And Now For My Next Trick.....
I won't make a great deal of progress on the "Crackhouse" this month because I have initiated another project. I have managed to get about 12 volunteers from the neighborhood to give me a hand at restoring the facade of this building;
The idea is to make this boarded up building in my neighborhood look like a 1920s movie theater and thus look less boarded up. It will also give some potential DIYers the confidence to work on their own properties since they can make all of their mistakes on this one! It will still be a boarded up building when we are done but the owner may actually do something with it since it should look a whole lot nicer!
Here is what we know about it.
The Wyoming Theater was built on the southwest corner of Wyoming Street and Gunckel Avenue in 1914 by Albert Staehlin. A baker by trade, the theater business must not have suited him, for the following year he sold the property to real estate investor Gus G. Kinzeler. Kinzeler, one-time owner of Funland Theater on Valley Street, did quite well during the decade he owned the theater. When attendance began to decline, Kinzeler sold his interest in the Wyoming to Samuel D. Crumbaugh in 1925. When the downtown Colonial Theater introduced the first all-talking, full length picture Lights of New York on September 22, 1928, it sounded the death knell for many of the remaining small, silent theaters. Without the funds to purchase the equipment needed for this new form of entertainment, the nickelodeon’s days were numbered. The Wyoming was no exception, closing its doors sometime in 1929.
The theater remained vacant for several years. In the 1930’s John Schaub bought the property and opened a restaurant. The "Silver Slippers". Over the next few decades, the building switched owners, but not the type of business it was used for, remaining a restaurant and tavern. It was "Kelly's Bar" for many years and boasted being the first bar to have a colored television in the 1940s. It was finally closed in 1983. Records seem to indicate that it has been vacant ever since.
Work begins this weekend and will continue for at least two more weekends. The work is all paint, stucco, tuck pointing and wood stripping with more paint, stucco and tuck pointing than wood stripping. The best case scenario is the place looks restored at a cost of around $300 and property values around it go up a couple of grand each and the owner makes a donation to our neighborhood association. The worst case scenario is the building gets a face lift, property values go up a few grand each, we do another fund raiser to re-coup our $300 and I got 12 people together from the neighborhood to have a good time who may actually learn something about repairing buildings. So, regardless of the outcome, the neighborhood benefits.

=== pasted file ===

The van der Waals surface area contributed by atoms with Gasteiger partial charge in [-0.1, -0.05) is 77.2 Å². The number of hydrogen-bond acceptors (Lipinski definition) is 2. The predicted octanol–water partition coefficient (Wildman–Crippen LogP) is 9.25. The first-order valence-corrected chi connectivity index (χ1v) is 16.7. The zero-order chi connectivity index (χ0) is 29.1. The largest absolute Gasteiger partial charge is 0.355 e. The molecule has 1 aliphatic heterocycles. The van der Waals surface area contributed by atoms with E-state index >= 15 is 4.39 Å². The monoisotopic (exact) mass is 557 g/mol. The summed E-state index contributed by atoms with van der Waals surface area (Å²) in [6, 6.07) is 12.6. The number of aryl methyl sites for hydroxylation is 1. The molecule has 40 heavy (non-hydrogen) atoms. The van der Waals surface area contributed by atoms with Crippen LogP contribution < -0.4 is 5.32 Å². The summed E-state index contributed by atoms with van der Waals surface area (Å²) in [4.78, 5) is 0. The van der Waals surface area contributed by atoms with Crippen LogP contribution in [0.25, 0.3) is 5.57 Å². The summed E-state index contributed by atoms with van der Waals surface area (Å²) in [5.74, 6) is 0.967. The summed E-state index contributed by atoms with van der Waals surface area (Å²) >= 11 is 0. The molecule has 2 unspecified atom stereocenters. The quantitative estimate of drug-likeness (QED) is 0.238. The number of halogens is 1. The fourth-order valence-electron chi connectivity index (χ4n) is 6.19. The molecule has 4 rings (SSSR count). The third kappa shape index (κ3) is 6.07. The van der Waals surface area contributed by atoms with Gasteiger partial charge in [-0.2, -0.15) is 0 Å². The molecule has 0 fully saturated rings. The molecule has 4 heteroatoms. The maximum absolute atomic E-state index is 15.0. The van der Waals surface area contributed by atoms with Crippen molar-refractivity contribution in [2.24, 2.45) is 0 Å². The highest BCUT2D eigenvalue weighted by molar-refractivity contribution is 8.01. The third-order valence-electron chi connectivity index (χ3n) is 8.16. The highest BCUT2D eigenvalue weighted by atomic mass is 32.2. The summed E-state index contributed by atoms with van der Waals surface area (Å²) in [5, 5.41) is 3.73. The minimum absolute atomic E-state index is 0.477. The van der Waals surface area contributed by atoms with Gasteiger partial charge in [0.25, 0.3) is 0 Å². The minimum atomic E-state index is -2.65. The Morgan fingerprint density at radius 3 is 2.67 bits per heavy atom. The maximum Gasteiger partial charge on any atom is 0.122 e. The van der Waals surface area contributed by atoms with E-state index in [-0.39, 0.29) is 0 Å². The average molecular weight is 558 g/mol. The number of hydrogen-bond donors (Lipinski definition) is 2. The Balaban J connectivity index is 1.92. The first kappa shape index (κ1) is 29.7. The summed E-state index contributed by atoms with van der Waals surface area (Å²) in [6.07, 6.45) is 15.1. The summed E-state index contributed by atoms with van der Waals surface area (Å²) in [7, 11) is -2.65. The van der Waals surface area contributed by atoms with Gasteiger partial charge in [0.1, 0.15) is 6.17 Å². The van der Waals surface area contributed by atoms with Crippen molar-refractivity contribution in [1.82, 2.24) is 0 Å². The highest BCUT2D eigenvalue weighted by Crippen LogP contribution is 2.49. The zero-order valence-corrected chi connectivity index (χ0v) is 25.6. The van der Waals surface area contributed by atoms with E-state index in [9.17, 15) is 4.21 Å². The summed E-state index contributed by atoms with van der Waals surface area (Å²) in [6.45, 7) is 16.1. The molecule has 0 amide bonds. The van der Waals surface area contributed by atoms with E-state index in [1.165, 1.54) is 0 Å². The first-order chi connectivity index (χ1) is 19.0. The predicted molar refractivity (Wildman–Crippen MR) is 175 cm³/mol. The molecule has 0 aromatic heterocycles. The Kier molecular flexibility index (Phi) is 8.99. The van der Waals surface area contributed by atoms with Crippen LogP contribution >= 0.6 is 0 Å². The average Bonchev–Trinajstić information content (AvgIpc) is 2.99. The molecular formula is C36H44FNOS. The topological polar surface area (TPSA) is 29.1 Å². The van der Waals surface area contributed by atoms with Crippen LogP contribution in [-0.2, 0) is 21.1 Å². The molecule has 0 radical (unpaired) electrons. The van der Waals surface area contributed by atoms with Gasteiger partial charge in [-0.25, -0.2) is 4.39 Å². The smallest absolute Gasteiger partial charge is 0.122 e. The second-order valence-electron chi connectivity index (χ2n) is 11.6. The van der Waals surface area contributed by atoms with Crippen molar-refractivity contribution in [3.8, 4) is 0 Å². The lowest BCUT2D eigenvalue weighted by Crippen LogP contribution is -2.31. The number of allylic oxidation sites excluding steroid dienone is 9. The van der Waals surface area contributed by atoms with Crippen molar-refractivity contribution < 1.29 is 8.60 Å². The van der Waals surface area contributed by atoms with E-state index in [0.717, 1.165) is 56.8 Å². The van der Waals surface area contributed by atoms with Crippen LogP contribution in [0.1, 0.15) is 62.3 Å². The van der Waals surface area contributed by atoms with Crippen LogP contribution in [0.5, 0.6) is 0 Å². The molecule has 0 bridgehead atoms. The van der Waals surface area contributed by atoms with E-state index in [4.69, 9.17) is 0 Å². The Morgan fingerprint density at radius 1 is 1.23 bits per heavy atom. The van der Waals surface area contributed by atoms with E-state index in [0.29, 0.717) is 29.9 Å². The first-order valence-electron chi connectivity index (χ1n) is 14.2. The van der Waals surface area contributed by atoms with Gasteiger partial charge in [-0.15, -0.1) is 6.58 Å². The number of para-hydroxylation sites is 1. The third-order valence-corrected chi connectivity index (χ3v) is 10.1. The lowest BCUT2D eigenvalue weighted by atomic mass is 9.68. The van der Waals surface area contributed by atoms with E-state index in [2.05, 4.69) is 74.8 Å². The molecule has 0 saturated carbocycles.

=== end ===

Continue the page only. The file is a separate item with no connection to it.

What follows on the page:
The owner is willing to sell this building in case anyone is interested in an old nickleodeon movie theater. I understand that the inside is in bad shape and the roof needs some work.I will know more about it this weekend when we start the work. He paid $35,000 for it in 2003 and has done little to it since then. If anyone is truely interested you can email me and I can put you in touch with the owner. From the perspective of the president of our neighborhood association (which is me), I am concerned with how the building looks from the street. The inside and the roof are not my problem. That being said, if I wasn't engulfed with the "Crackhouse", I may have taken this one on as a hobby.......
Wait and see what we do with it. Based on the plans, I think you will be impressed! Maybe it will inspire all you budding neighborhood activist types to do something about a blighted property in your "hood" instead of complaining to the city about it! Here in Dayton you can complain all you want, nothing will get done. In our neighborhood, we are on our own and have to take it upon ourselves to preserve our quality of life. After all, it is "us", the residents, who are responsible for our own community, not the city or county governments.
So, as I get down from my soap box, if you ever saw the movie "Zulu", there is a line in that movie that sums this up nicely. When the young private is in the makeshift jail cell for doing something wrong and he is aware that there are thousands of impi warriors headed for the supply depot and things are looking really bad, he asks the sergeant "Why us sarge?" The sergeant replies with something like "Because were 'ere lad! There's nobody else, just us."
Why am I taking this on? Because I'm here and plan to be for the next 30 years. Always remember too, no matter where you go, there you are.......